Adam Mickiewicz: Pan Tadeusz

December 4, 2020

     Today marks a real achievement for me, and one that’s taken years to make myself accomplish: I’ve finally read the Polish national epic poem, Pan Tadeusz. This may not sound a big deal to many of you, but imagine if an educated Englishman (like myself!) confessed that it was only at age 65 he had first read any Shakespeare…

I still have my dad’s small, leatherbound copy, in Polish of course, so I couldn’t read it, given to him on our first visit there half a century ago. I recently came across a reference to the translation pictured above, which was highly praised, and bought it. After I’d begun reading it, I found an old, second-hand copy of a much poorer translation on an out-of-the-way bookshelf; I’d obviously been feeling guilty over 30 years ago when I’d bought it!

I had been dreading (mildly) reading the poem, regarding it as a duty more than anything. Not that I don’t like poetry, obviously, but lengthy poems can be a slog. (Still only a third of the way through Dante, begun over ten years ago). And poetry from the Romantic era I’ve always had a problem with. But this was a delight… not what I’d anticipated at all. Partly, this feeling is a tribute to the hard work and sensitivity of the translator Bill Johnston, who is totally in sympathy with the work and the country, and thought carefully about metre, rhythm and the differences between the languages. So the translation feels contemporary, the verse is carefully but not obsessively rhymed, and Johnston has used the iambic pentameter throughout, except in the epilogue, which works well in English and is not tiring to read. I was more than a little surprised when, quite early on, I found myself reminded, both in terms of the rhythm and subject-matter, of Wordsworth’s Prelude.

The poem was written in exile in 1830; it’s in twelve books, and is set some twenty years earlier, at the time of the beginning of Napoleon’s invasion of tsarist Russia, which brought hopes of freedom and independence to Poland, which had been erased from the map in 1795. It’s set in the remote forests of the borderlands between Poland and Lithuania, which had formed a single Commonwealth for several centuries, and is the region of my Polish ancestors. The focus is largely on the gentry and its traditions, the setting is rural, and the plot focuses on rivalries and disagreements over land and property, a mysterious killing some twenty years previously, and various marriage plots.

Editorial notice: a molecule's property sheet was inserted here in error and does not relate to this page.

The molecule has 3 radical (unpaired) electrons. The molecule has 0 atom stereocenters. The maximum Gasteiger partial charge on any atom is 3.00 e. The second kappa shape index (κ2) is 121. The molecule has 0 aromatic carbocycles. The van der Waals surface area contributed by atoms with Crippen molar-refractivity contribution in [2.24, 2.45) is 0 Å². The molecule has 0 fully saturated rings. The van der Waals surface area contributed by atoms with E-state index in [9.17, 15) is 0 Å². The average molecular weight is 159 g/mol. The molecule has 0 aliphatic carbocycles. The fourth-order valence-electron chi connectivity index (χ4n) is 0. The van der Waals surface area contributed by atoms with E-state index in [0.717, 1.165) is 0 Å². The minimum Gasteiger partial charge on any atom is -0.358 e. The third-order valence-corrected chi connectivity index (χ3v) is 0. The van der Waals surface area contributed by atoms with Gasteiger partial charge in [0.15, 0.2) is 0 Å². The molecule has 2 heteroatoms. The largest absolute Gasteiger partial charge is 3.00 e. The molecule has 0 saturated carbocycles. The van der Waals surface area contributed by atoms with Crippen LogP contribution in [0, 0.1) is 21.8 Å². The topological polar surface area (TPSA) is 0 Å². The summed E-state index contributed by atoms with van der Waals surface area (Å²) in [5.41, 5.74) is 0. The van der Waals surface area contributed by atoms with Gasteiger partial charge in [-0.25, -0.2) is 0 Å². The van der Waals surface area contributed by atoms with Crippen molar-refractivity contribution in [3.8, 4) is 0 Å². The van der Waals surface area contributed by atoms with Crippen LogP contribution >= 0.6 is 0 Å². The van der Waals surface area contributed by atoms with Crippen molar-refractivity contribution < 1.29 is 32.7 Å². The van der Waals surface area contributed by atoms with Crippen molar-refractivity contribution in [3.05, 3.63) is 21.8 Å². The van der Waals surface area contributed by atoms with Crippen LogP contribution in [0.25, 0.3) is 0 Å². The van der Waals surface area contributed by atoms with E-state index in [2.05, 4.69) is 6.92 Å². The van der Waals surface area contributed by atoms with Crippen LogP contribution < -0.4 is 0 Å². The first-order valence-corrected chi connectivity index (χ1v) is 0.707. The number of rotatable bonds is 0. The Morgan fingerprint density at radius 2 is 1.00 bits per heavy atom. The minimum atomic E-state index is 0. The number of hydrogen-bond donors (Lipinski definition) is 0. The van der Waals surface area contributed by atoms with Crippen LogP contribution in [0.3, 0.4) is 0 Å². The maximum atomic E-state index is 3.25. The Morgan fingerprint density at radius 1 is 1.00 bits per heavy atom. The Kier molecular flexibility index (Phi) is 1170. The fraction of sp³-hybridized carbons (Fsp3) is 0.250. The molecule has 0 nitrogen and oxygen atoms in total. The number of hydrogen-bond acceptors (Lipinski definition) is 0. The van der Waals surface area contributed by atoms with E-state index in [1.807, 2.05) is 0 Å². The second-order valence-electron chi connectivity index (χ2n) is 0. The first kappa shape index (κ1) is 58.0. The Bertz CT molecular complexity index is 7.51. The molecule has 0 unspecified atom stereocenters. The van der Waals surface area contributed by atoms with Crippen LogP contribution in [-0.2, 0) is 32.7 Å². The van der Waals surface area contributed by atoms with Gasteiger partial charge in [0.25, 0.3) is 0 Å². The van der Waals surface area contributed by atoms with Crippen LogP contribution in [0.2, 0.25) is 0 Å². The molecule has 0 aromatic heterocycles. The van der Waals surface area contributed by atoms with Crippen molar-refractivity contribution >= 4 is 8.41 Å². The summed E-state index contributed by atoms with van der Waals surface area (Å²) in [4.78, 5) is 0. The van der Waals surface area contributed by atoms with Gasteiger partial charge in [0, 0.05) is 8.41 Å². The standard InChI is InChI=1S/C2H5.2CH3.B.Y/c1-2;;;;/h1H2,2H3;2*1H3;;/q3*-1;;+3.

What works most effectively is the marvellous creation of place and atmosphere of a lost past, one that is sliding into history as the story unfolds. I understood rather more about the nature of the old Polish nobility and its relation to other social groups, place and country, and am clearer about how our family comes to be in the book of the nobility despite being impoverished peasants…

The story works its way through various local rivalries up to a serious skirmish between Poles and Lithuanians united against local Russian troops, in which the former carry the day (obviously); the battle descriptions are marvellously done and you really feel in the middle of things. Then comes the reckoning, the revelations, the weddings and the feasting. And none of it is too deadly serious, if you see what I mean. There is a real sense of the Polish nation united, a happiness or contentedness with the old – and vanishing – ways beneath the surface, a gentle nostalgia…

Now that I finally have a handle on the entire story, I shall go back to it soon and read more closely and deeply, and enjoy more fully.

One Response to “Adam Mickiewicz: Pan Tadeusz”


  1. […] award goes to a book I ought to have read years ago, Adam Mickiewicz’s Polish national epic poem Pan Tadeusz, which was a gentle and lyrical revelation and took me closer to my Polish […]

    Like


Leave a Reply

Fill in your details below or click an icon to log in:

WordPress.com Logo

You are commenting using your WordPress.com account. Log Out /  Change )

Twitter picture

You are commenting using your Twitter account. Log Out /  Change )

Facebook photo

You are commenting using your Facebook account. Log Out /  Change )

Connecting to %s

This site uses Akismet to reduce spam. Learn how your comment data is processed.

%d bloggers like this: